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Seeking Lawn Trimmer - Without a line spool

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Aug 10, 2018 - 9:25:15 AM
698 posts since 2/10/2013

I am looking for a cordless lawn trimmer. But I don't want one of those darn &$#$@ so called automatic line feeding spools. I spend more time fooling with the spool and messing with the electric chord than I do trimming my lawn. Decades back, my first trimmer just had a place where I inserted 10-12" of line in a hole and tightened a good sized plastic screw. Took less than a minute and never worried about malfunctions/problems.

A guy told me trimmers like this were available. I browsed but couldn't find any. I really wish manufacturers placed more emphasis on simplification. In 10 years we will need an engineer to change windshield wiper blades on our cars. Maybe somebody should manufacture a car with everything standard except air conditioning. And only a few colors. Make everything simple, accessible, and very inexpensive. I bet it would be very popular. My first Honda was like that.
I loved that car and wish I could buy another just like it.

Edited by - Lynne on 08/10/2018 11:06:25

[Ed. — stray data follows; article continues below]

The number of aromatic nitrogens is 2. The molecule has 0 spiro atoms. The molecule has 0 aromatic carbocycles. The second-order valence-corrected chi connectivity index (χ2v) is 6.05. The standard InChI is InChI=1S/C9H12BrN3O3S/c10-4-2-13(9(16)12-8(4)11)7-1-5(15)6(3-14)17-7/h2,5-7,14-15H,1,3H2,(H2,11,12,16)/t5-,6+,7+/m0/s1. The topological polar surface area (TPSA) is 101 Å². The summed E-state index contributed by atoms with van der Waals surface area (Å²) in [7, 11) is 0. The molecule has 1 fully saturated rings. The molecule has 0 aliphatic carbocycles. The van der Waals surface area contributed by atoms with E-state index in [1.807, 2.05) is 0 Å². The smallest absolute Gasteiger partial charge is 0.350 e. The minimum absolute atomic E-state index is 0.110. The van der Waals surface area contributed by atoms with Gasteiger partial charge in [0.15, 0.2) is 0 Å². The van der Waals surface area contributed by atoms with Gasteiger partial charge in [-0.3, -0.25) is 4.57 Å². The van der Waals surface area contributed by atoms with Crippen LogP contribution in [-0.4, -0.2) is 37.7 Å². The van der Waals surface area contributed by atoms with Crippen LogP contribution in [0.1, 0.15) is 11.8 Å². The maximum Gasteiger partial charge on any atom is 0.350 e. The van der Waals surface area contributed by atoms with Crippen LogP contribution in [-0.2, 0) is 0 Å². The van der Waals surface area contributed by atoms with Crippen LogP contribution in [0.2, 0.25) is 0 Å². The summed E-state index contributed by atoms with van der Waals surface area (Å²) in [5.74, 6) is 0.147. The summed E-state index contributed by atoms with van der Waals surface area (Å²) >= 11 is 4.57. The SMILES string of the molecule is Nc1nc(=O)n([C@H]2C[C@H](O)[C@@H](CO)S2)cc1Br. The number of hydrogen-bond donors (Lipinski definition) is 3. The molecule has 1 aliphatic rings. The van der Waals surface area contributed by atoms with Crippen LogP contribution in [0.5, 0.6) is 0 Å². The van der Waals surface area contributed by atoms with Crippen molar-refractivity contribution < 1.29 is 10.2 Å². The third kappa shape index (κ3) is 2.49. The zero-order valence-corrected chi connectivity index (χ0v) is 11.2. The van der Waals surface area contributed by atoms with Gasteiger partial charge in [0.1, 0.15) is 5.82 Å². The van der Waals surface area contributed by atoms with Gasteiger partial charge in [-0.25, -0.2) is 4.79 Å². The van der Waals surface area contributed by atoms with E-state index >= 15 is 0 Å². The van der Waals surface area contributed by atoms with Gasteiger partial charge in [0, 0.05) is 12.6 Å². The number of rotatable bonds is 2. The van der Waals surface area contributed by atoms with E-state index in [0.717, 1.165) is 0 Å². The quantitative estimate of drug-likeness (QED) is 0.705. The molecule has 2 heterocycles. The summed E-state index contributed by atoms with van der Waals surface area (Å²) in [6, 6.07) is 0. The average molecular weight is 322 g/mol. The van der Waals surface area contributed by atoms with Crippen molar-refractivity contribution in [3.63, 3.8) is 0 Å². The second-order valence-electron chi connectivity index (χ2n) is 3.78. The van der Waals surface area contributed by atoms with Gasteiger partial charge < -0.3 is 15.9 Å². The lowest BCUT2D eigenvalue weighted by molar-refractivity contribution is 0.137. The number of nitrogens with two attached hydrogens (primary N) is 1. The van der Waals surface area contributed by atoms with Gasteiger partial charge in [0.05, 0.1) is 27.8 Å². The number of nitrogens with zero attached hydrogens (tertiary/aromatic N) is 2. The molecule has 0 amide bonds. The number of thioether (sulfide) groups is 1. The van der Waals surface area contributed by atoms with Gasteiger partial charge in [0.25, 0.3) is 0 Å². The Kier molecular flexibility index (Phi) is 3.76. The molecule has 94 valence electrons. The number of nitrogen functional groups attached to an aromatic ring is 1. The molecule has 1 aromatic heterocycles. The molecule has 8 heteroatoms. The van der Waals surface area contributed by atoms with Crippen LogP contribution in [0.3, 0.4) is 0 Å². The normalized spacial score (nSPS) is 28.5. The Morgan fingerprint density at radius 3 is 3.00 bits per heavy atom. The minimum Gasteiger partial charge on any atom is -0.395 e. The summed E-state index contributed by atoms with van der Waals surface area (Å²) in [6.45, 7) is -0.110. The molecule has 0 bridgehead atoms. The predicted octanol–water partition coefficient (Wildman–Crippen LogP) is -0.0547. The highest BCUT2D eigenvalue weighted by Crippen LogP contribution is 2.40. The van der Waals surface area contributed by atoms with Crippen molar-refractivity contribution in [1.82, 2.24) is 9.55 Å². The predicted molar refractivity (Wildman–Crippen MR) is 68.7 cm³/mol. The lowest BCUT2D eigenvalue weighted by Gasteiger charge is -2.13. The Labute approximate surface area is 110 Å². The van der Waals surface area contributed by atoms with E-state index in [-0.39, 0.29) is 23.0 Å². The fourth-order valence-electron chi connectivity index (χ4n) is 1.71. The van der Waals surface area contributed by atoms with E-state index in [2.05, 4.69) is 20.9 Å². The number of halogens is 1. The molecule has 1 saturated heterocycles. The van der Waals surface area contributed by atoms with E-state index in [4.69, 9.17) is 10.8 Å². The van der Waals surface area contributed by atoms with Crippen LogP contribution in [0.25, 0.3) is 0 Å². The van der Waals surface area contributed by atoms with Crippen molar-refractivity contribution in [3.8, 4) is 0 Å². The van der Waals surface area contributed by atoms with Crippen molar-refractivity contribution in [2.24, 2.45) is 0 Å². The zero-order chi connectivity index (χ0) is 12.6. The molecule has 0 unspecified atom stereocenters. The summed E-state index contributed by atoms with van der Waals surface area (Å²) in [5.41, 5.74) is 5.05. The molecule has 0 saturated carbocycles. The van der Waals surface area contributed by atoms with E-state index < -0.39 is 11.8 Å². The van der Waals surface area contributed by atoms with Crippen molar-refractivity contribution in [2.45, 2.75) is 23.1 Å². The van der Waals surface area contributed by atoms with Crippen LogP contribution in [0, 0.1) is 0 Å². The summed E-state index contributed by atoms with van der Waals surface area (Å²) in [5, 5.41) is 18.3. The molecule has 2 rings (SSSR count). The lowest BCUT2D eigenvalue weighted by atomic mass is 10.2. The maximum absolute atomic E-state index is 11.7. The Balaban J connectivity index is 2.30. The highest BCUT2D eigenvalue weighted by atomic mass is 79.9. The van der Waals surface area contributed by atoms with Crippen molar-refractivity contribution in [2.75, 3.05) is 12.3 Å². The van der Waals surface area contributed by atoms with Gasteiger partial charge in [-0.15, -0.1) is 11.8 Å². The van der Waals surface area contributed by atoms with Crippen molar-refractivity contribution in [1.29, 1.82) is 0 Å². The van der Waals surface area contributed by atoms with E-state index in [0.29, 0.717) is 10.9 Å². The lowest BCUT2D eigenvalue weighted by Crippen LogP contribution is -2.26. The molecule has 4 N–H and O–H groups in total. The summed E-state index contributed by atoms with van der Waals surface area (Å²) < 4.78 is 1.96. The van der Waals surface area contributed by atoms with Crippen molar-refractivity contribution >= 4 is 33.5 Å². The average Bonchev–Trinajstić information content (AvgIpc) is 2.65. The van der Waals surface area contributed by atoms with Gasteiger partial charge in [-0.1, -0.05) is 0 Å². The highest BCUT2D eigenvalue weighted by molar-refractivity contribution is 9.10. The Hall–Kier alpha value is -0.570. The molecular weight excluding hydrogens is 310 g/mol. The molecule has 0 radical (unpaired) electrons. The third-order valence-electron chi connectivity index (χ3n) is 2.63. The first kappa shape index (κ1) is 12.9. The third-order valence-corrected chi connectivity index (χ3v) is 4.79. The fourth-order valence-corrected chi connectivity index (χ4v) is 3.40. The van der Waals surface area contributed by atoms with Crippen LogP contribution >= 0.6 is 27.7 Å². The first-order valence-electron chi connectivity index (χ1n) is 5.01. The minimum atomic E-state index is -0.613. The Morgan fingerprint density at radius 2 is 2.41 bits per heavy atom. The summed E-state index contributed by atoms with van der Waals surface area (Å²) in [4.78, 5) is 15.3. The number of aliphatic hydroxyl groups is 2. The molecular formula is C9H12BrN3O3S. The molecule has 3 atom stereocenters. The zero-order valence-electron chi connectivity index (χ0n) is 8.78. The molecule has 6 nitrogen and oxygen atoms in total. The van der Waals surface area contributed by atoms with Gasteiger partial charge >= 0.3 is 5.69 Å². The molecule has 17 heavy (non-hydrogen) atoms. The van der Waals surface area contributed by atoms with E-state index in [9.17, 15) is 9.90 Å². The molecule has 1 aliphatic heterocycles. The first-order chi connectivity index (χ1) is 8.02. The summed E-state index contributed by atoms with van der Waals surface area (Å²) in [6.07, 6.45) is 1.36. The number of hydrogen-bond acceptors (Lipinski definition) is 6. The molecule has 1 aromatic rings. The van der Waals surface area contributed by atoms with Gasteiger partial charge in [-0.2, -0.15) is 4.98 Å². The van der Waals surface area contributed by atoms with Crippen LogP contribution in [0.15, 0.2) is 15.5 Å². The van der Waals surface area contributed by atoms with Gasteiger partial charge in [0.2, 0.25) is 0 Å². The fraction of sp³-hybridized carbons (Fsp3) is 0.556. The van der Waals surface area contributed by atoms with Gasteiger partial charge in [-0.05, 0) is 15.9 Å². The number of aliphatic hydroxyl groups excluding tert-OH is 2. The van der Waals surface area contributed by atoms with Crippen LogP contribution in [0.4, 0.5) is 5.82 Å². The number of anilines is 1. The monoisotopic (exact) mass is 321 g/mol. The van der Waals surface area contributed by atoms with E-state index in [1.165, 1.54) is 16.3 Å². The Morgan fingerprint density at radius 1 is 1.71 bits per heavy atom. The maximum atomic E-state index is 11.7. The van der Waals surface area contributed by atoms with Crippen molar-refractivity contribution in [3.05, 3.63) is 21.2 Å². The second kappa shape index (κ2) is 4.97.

Aug 10, 2018 - 9:35:58 AM



23004 posts since 7/22/2007

Worx cordless trimmer has worked flawlessly for me for the past 5 years.

You can find them in any Sears/ Kmart/ Fleet Farms/ etc.

Might get more answers if posted in off topic.  

Edited by - dmiller on 08/10/2018 09:40:23

Aug 10, 2018 - 11:00:22 AM



2568 posts since 11/29/2007

I recently bought a Sears Craftsman trimmer that is optional line feed. You can tap the spool for feed or use straight-line string. I prefer the straight-line as well.


Aug 10, 2018 - 11:15:40 AM

Brian T


14060 posts since 6/5/2008

Stihl Commercial gas engine for real muscle in tall & ripe/tough grass.
They make a head with swinging steel blades, too.

Aug 10, 2018 - 11:56:42 AM
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433 posts since 11/3/2016

Goats require little adjustment

Aug 10, 2018 - 2:03:33 PM
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1453 posts since 11/17/2015

I use a Ryobi cordless trimmer that uses the same universal batteries as all their other tools, and I usually keep several batteries on the charger, since it takes me about 2 hours to do all my weed-eating.

I do use the spool of string, but you can buy heads that replace the spools and have blades. One that I used for a number of years had 3 plastic swinging blades, and they would cut through thicker brush and weeds than any plastic string. But on the other hand, they would also chew up fence or any other stuff they touch too. The blades were easy to replace, and the head usually came with several spares (or you could buy spare packages of plastic blades). They sell them at Home Depot and Lowes.

Aug 10, 2018 - 4:39:37 PM



1236 posts since 11/29/2012

The Echo looks like a spool feed, but you cut the line in2, 8 inch segments that are inserted into the head. Same line, no winding or tangles, quick and easy to replace.

Aug 10, 2018 - 4:40:29 PM

RV6 Players Union Member


1006 posts since 2/3/2012

Originally posted by heavy5

Goats require little adjustment